There aren’t really any other jobs like it. For to pick out “a day in the life” of the editor of the modern Financial Times, as at The Economist, is virtually impossible, since the chosen day could be spent almost anywhere in the world, and its features are the stuff of serendipity, apart, of course, from the helpfully regular rhythm of putting out a publication. You never know who you might meet or what events or trends you might need to think about. Which is the pleasure, the privilege and the challenge, rolled into one.
He reminds the burden of being editor with such responsibility, and shared thoughts on his own experience:
At one level, I used to think of editing The Economist as like chairing a constantly changing seminar, listening to and trying to guide extremely talented journalists whose job, like that of spies, is to know what is going on, why, and where it might be leading. At another level, though, it is like being pulled in multiple directions at once, as you try to make decisions about the interests of readers in San Francisco, Seoul and Berlin, or about the relative importance of telecoms and terrorism, all while having your ear bent by the powerful, the needy and the aggrieved, the latter often accompanied by lawyers.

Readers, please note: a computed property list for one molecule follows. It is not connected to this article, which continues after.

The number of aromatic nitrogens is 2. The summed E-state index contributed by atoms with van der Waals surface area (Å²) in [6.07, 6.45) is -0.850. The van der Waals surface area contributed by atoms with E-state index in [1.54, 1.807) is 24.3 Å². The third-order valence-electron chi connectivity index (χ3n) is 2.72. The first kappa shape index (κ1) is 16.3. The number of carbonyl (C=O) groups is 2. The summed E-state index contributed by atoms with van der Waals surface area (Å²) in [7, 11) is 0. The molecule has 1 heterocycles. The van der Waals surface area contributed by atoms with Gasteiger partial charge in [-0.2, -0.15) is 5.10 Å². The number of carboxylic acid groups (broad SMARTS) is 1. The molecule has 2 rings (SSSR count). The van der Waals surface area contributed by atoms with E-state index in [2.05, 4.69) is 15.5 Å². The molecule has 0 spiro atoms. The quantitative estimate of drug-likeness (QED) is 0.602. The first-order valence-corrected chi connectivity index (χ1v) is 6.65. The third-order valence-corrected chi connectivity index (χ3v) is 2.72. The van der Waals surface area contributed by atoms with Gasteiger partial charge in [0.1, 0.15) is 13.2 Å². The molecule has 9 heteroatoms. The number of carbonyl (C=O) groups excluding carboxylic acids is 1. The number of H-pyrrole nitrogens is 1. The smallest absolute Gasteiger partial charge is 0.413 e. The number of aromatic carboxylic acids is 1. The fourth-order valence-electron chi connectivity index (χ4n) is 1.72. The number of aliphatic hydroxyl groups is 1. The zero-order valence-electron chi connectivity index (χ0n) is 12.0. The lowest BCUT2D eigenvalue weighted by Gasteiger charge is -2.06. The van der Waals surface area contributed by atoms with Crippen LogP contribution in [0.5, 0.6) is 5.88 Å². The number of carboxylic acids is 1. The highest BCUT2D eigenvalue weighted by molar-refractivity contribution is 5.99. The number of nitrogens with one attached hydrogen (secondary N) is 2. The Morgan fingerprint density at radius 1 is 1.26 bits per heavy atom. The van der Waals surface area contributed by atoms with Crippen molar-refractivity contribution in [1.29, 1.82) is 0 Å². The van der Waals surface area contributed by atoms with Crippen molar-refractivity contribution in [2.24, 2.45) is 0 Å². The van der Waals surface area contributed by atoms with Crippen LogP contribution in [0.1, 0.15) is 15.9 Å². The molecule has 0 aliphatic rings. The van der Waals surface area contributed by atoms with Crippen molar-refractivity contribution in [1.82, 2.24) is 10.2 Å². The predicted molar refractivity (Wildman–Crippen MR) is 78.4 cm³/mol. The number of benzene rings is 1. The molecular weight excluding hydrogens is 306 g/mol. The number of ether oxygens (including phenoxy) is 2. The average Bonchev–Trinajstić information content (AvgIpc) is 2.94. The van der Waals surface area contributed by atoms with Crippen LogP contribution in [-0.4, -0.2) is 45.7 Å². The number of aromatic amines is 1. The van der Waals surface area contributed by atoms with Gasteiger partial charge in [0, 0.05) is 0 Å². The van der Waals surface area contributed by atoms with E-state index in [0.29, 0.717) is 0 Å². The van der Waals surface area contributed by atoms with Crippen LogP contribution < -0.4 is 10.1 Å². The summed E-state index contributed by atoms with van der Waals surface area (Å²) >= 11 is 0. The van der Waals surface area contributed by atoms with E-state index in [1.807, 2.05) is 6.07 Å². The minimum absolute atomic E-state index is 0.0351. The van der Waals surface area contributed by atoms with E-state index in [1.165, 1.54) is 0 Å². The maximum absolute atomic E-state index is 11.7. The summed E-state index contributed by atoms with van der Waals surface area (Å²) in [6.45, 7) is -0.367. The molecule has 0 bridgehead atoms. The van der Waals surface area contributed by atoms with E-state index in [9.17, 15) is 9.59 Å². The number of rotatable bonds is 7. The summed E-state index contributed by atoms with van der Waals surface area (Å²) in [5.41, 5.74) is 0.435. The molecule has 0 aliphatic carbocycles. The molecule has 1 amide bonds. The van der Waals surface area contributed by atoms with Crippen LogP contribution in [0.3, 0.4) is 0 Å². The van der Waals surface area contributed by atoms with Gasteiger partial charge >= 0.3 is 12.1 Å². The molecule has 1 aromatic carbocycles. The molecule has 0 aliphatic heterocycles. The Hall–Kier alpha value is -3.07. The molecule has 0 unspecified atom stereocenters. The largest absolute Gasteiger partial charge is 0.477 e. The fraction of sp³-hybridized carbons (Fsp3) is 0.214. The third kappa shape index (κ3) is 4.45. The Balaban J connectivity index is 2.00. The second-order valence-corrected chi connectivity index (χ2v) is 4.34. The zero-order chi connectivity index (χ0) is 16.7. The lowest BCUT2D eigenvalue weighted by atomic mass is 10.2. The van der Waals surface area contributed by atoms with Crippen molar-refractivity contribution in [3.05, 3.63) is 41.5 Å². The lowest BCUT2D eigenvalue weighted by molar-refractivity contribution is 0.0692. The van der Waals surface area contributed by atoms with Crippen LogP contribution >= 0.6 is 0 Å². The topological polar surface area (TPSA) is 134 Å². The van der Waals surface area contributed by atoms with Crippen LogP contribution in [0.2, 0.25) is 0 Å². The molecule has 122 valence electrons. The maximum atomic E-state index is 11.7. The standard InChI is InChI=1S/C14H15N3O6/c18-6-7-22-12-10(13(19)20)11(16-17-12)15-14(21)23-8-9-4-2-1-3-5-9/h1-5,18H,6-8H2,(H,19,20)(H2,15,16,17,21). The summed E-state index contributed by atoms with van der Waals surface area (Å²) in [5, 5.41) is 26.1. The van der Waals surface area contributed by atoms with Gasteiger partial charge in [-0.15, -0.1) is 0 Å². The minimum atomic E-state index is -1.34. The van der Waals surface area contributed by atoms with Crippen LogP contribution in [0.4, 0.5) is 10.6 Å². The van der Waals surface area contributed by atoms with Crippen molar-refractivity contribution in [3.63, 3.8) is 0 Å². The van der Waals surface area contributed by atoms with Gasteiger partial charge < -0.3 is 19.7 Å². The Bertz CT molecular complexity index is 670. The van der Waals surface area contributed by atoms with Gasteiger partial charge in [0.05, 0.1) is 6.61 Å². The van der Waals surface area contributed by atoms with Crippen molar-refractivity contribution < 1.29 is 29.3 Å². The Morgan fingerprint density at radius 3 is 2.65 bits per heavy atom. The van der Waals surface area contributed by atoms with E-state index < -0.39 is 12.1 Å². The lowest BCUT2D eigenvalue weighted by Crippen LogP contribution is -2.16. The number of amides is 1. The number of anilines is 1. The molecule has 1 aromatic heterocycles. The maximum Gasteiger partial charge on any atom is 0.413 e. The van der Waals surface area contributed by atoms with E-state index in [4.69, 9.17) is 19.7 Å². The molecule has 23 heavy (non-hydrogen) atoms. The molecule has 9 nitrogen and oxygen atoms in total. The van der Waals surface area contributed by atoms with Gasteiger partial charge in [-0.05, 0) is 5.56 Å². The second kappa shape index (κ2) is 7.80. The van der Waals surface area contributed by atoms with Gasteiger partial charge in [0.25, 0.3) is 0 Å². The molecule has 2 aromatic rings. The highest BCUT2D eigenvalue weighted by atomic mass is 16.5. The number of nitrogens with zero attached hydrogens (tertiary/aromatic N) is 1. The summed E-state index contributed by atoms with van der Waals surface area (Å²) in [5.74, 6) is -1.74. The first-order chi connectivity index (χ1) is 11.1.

Perhaps to stay away from controversy, the former editor highlighted mainly what the books says teaches about the FT’s successful business model:
That story is above all one of the broadening and strengthening of the FT as the media business passed through its own turbulent times. Newspapers were being upended by the internet, while the FT needed to pick itself up after a sticky, even stagnant, patch in the early 2000s.
Barber did so by investing in rigour and quality, and by grasping the opportunity that digitalisation provided to move from a print-first to a digital-first service, enabling his commercial colleagues to re-engineer the business away from one relying on advertising to one driven by subscriptions.
No previous FT editor would have published memoirs featuring working visits to places as varied as Rwanda, Myanmar, Japan and Brazil, nor encounters with business people as diverse as Philip Green, Masayoshi Son and Huawei’s Ren Zhengfei. For although the pre-Barber FT was printed around the world, it was not truly global in readership or mentality. Now it is.
He mentions the”series of magnificent achievements of investigative journalism, notably the exposure of the “Presidents Club” charity dinner in London, where sexual harassment was rife, and, most recently, of the vast accounting fraud at the German payments company Wirecard”, and states:
“As Barber clearly understood, to do so effectively a publication needs first to build and maintain a reputation for quality, reliability and independence, along with a sound business model, for that earns it the chance to take risks with its journalists’ time and the paper’s reputation.
Finn O’Toole: “Cosying up to power?
begins by addressing the list of dramatis personae, almost all of them male. And the fact that players are broken down into their categories: politics, business and finance, royalty, journalism and diplomacy.